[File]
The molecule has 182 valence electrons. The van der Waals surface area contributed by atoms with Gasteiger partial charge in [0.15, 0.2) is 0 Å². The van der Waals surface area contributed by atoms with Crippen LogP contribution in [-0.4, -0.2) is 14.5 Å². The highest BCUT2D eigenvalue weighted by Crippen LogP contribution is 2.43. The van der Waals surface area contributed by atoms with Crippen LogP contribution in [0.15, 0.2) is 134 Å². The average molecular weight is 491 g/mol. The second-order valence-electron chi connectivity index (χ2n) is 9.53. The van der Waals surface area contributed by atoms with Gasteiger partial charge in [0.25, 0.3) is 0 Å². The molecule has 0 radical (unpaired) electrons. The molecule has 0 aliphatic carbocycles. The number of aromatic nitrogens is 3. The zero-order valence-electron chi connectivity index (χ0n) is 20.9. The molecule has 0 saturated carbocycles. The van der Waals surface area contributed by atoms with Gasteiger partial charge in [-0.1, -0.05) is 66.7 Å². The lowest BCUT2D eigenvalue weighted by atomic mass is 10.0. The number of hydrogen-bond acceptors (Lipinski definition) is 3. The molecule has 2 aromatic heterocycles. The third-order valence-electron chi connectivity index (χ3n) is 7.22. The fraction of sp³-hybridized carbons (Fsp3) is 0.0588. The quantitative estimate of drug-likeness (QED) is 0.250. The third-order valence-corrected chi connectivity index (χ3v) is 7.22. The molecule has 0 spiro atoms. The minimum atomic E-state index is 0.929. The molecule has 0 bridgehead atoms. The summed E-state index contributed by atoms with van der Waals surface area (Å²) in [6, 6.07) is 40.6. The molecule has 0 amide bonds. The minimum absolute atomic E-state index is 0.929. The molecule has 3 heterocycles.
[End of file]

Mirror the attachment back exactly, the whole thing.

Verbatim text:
The molecule has 182 valence electrons. The van der Waals surface area contributed by atoms with Gasteiger partial charge in [0.15, 0.2) is 0 Å². The van der Waals surface area contributed by atoms with Crippen LogP contribution in [-0.4, -0.2) is 14.5 Å². The highest BCUT2D eigenvalue weighted by Crippen LogP contribution is 2.43. The van der Waals surface area contributed by atoms with Crippen LogP contribution in [0.15, 0.2) is 134 Å². The average molecular weight is 491 g/mol. The second-order valence-electron chi connectivity index (χ2n) is 9.53. The van der Waals surface area contributed by atoms with Gasteiger partial charge in [0.25, 0.3) is 0 Å². The molecule has 0 radical (unpaired) electrons. The molecule has 0 aliphatic carbocycles. The number of aromatic nitrogens is 3. The zero-order valence-electron chi connectivity index (χ0n) is 20.9. The molecule has 0 saturated carbocycles. The van der Waals surface area contributed by atoms with Gasteiger partial charge in [-0.1, -0.05) is 66.7 Å². The lowest BCUT2D eigenvalue weighted by atomic mass is 10.0. The number of hydrogen-bond acceptors (Lipinski definition) is 3. The molecule has 2 aromatic heterocycles. The third-order valence-electron chi connectivity index (χ3n) is 7.22. The fraction of sp³-hybridized carbons (Fsp3) is 0.0588. The quantitative estimate of drug-likeness (QED) is 0.250. The third-order valence-corrected chi connectivity index (χ3v) is 7.22. The molecule has 0 spiro atoms. The minimum atomic E-state index is 0.929. The molecule has 0 bridgehead atoms. The summed E-state index contributed by atoms with van der Waals surface area (Å²) in [6, 6.07) is 40.6. The molecule has 0 amide bonds. The minimum absolute atomic E-state index is 0.929. The molecule has 3 heterocycles.